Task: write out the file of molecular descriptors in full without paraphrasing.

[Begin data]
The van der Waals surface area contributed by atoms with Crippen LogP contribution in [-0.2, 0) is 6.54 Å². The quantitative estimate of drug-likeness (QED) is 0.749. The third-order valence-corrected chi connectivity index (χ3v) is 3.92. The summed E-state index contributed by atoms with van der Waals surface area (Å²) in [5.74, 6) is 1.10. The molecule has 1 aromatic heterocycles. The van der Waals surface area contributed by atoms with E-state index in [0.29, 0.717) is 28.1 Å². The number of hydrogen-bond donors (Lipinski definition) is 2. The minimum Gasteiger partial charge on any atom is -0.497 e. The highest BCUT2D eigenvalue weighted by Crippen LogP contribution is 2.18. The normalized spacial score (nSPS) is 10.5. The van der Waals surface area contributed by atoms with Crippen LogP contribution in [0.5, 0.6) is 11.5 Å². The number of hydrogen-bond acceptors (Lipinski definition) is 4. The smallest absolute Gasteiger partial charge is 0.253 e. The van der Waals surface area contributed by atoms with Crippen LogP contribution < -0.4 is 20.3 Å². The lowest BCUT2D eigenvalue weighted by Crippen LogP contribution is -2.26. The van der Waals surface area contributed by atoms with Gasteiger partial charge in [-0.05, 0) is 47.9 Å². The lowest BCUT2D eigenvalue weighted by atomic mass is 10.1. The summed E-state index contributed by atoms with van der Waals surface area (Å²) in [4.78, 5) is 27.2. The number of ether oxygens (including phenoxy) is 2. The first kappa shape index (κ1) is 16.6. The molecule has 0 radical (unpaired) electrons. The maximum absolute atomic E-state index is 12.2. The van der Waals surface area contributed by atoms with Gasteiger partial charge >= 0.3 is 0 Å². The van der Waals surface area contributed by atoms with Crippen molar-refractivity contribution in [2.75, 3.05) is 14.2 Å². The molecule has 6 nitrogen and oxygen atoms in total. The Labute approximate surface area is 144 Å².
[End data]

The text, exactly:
The van der Waals surface area contributed by atoms with Crippen LogP contribution in [-0.2, 0) is 6.54 Å². The quantitative estimate of drug-likeness (QED) is 0.749. The third-order valence-corrected chi connectivity index (χ3v) is 3.92. The summed E-state index contributed by atoms with van der Waals surface area (Å²) in [5.74, 6) is 1.10. The molecule has 1 aromatic heterocycles. The van der Waals surface area contributed by atoms with E-state index in [0.29, 0.717) is 28.1 Å². The number of hydrogen-bond donors (Lipinski definition) is 2. The minimum Gasteiger partial charge on any atom is -0.497 e. The highest BCUT2D eigenvalue weighted by Crippen LogP contribution is 2.18. The normalized spacial score (nSPS) is 10.5. The van der Waals surface area contributed by atoms with Crippen LogP contribution in [0.5, 0.6) is 11.5 Å². The number of hydrogen-bond acceptors (Lipinski definition) is 4. The smallest absolute Gasteiger partial charge is 0.253 e. The van der Waals surface area contributed by atoms with Crippen LogP contribution < -0.4 is 20.3 Å². The lowest BCUT2D eigenvalue weighted by Crippen LogP contribution is -2.26. The van der Waals surface area contributed by atoms with Gasteiger partial charge in [-0.05, 0) is 47.9 Å². The lowest BCUT2D eigenvalue weighted by atomic mass is 10.1. The summed E-state index contributed by atoms with van der Waals surface area (Å²) in [4.78, 5) is 27.2. The number of ether oxygens (including phenoxy) is 2. The first kappa shape index (κ1) is 16.6. The molecule has 0 radical (unpaired) electrons. The maximum absolute atomic E-state index is 12.2. The van der Waals surface area contributed by atoms with Gasteiger partial charge >= 0.3 is 0 Å². The van der Waals surface area contributed by atoms with Crippen molar-refractivity contribution in [2.75, 3.05) is 14.2 Å². The molecule has 6 nitrogen and oxygen atoms in total. The Labute approximate surface area is 144 Å².